Why I'm Patient With the Physicians-in-Training Who Ask About My Rare Disease
I’m sure like me, many of you have been to enough doctor’s appointments in your lifetime to be able to list your name, birth date, medications, allergies, symptoms and previous procedures in your sleep. I was diagnosed at 9 with limb girdle muscular dystrophy 2D, a rare form I’m told. So I’ve seen a few doctors in my time.
I guess because it’s a rare form of MD, I’ve seen a lot of interns and newbie doctors. I can tell who’s been at it for a while or who’s in their first few years. I kinda feel bad for ’em; they’re thrown into a room where they’re given a chart only a few moments before and have to try to get your history, your symptoms, and your vitals while they’re being “graded” on how well they can diagnose/spot your illness before the doctor comes in. They’re trying to work on their doctor/patient skills and go through a computer system that hasn’t been updated in 20 years… it has to be hard. They look so nervous, ya just want to tell them “It’s OK, you’re doing fine honey.” Then you’ll have 5 more come in and ask you the same exact questions.
A funny confession: because of my condition, I don’t have reflexes. Once this newbie was very persistent that I must; he just wasn’t having it. So I kicked my leg a little and he was so happy with himself that he stopped hitting me and was done with his assessment. Shortly after, my longtime doctor came in. He just laughed and told me I couldn’t do that to the new guy, he’s learning and now he’s written down false information in my chart.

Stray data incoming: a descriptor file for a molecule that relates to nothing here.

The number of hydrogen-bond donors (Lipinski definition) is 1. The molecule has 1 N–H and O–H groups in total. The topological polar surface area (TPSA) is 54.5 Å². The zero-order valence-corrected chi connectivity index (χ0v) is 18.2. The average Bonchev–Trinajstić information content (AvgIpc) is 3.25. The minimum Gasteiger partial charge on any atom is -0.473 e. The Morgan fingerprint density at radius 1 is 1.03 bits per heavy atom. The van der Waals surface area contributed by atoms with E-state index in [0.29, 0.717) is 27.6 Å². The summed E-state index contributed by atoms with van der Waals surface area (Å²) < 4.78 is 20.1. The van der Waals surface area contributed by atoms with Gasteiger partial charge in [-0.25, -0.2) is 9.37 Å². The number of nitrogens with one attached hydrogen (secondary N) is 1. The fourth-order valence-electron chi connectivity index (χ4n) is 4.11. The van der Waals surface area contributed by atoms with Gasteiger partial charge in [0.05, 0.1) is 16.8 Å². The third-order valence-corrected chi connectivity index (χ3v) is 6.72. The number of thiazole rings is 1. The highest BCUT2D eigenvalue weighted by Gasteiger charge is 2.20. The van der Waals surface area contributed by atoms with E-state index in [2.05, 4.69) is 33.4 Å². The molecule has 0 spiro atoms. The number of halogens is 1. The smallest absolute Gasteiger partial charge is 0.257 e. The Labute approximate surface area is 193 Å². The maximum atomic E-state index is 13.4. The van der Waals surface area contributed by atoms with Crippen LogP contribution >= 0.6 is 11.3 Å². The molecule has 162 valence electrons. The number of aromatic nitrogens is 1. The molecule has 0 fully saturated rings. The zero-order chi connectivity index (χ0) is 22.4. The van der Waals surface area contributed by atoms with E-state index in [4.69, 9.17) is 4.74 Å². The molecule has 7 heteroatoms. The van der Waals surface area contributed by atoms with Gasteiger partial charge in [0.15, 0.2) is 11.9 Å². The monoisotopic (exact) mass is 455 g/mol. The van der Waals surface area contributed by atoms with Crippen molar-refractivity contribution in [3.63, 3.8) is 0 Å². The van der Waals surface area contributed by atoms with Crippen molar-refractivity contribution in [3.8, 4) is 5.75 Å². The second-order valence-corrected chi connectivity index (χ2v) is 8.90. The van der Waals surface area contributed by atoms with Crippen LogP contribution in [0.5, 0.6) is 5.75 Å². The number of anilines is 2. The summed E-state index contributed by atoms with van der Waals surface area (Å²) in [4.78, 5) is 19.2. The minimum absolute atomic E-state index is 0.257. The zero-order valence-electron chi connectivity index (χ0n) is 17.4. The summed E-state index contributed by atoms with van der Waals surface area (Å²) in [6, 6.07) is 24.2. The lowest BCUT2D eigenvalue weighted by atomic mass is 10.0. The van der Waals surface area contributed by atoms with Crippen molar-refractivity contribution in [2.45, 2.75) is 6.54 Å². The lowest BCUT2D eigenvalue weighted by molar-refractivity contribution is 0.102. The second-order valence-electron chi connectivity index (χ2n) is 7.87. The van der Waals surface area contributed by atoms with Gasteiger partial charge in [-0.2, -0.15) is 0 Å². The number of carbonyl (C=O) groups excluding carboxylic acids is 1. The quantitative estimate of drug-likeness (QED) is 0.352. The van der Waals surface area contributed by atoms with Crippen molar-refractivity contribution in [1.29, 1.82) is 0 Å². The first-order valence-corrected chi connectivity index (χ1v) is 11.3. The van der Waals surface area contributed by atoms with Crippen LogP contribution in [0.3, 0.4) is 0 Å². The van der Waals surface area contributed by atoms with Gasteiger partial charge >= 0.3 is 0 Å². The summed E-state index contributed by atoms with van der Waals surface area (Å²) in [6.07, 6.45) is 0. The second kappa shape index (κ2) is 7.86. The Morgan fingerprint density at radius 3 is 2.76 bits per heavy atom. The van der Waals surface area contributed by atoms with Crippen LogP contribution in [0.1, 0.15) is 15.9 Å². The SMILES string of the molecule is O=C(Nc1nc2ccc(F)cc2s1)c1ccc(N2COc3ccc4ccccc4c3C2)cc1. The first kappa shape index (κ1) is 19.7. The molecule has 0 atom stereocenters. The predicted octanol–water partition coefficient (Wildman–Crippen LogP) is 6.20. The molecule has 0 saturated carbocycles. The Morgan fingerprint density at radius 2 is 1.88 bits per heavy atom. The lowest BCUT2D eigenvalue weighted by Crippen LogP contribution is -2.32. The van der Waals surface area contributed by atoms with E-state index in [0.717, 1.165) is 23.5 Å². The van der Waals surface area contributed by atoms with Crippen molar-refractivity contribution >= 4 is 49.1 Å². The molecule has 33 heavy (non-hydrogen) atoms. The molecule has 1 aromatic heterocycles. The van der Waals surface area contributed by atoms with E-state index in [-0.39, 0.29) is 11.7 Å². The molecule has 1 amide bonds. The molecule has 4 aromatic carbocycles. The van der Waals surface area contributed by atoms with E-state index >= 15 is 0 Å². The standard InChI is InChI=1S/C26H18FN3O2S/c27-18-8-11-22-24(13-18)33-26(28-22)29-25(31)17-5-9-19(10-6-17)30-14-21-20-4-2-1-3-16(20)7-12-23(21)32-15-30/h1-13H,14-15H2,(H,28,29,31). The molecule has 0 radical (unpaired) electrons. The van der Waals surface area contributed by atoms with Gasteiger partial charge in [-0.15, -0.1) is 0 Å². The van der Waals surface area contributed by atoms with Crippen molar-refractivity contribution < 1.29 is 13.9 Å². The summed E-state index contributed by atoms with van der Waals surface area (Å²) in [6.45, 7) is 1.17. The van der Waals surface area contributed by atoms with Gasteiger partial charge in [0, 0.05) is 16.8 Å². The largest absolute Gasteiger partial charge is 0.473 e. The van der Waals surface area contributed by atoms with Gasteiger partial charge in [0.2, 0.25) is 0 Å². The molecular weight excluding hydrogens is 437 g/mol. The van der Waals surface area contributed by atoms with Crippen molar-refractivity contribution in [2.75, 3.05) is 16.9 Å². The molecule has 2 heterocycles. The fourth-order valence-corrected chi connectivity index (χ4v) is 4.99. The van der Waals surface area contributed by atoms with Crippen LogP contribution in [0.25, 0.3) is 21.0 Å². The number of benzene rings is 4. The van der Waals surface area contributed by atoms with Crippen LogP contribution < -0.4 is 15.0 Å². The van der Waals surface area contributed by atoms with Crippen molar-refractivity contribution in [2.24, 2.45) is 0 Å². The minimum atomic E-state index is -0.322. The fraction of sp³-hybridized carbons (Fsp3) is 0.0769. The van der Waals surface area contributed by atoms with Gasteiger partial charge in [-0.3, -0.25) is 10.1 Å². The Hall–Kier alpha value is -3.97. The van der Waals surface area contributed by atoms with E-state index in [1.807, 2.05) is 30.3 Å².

Another time I had a young gentleman ask me to get on the floor and get back into my chair by myself. I’m pictured in some journal of medicine somewhere getting up off the floor from years ago, maybe that’s why he asked, but I burst out laughing. I couldn’t help it. I tried to politely tell him I knew I couldn’t get off the floor by myself, so I would not be doing that. He proceeded to say “That’s OK, we’ll help you if you can’t.” I was 16 at the time and only used a push chair to get around in public, but could still get around in my own house by myself because my family knew if the wind blew too fast in my direction, I’d fall. I also knew for a fact I couldn’t get up off that floor, so I didn’t.
I know these doctors are just trying to do their job, going down a checklist of questions they didn’t come up with, so my feeling is “don’t be upset with them.” I try to answer their questions honestly. It took me a little while to understand that. I try to keep my composure even if I’ve been in that little room for two hours answering the same questions over and over. Who knows, one day that inexperienced intern may become a great doctor who helps other children go through what may be their first awkward appointment.
I know it can be hard, but try to have patience. The information they gather from seeing you may one day help another.
We want to hear your story. Become a Mighty contributor here.
Thinkstock image by Endopack.